Being forced to speak the language for a couple of hours a week can sometimes give you motivation that you might not otherwise have. Find a school or community center near you that offers Portuguese classes for conversation, business, or just general learning. Any kind of exposure will do you good!

The smaller the class, the better. And, if it's big, try to meet someone you can practice with individually and whose skills are slightly better than yours. Study groups can have you practice every day when classes aren't frequent enough to really develop and grow

Speak Brazilian Portuguese Step 23
Speak Brazilian Portuguese Step 23

Step 3. Talk to native speakers

It's stressful, but it's the fastest and most effective way to hone your skills. They know their language is difficult, so don't worry about making mistakes. They will just be glad you made the effort! It will only get less stressful as you do it more and more.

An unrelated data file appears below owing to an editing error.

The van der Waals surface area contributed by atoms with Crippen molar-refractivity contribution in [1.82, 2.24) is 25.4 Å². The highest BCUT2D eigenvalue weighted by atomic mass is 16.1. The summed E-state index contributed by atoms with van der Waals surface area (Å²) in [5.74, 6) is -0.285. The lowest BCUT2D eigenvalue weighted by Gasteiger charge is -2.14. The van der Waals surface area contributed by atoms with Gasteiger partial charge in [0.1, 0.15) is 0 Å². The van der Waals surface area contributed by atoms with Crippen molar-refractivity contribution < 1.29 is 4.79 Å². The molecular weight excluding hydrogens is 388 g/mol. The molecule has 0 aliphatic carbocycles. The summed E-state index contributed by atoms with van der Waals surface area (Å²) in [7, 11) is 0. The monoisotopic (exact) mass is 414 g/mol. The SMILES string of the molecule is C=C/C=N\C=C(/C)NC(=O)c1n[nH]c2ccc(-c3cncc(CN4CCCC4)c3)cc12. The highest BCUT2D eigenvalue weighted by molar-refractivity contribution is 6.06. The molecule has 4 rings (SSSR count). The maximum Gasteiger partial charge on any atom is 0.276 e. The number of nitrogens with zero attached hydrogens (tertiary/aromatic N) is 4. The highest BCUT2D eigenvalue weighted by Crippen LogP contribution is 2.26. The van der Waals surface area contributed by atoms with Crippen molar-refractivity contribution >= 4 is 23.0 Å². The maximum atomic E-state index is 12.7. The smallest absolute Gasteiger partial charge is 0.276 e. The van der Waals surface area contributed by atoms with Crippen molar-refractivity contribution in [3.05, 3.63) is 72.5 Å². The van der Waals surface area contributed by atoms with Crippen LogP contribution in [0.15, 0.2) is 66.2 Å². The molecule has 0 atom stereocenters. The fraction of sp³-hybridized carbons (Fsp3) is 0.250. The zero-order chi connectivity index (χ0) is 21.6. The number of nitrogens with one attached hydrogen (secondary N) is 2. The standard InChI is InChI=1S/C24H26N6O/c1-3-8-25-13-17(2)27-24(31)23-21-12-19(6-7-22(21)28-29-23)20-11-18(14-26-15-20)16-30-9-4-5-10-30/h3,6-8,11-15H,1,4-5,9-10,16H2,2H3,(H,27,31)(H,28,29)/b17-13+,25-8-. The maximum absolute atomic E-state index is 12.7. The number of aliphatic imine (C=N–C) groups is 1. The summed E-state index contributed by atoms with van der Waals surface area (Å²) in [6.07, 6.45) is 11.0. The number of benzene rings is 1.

This is part of the reason why signing up for a class is a good idea. Your teacher or your classmates may have access to a circle of people that you don't have access to and that you can join. You will be able to meet people in ways that you would not have been able to otherwise and thus also get something from them

Speak Brazilian Portuguese Step 24
Speak Brazilian Portuguese Step 24

Step 4. Use all your skills

You may think that speaking is the only way to improve your spoken Portuguese, but working on your reading, writing and listening comprehension (especially the latter) can also help. True, talking is the best, but being good at other things won't hurt you! So grab a book, start a journal in Portuguese, watch documentaries and movies, and listen to music. Use everything in your power!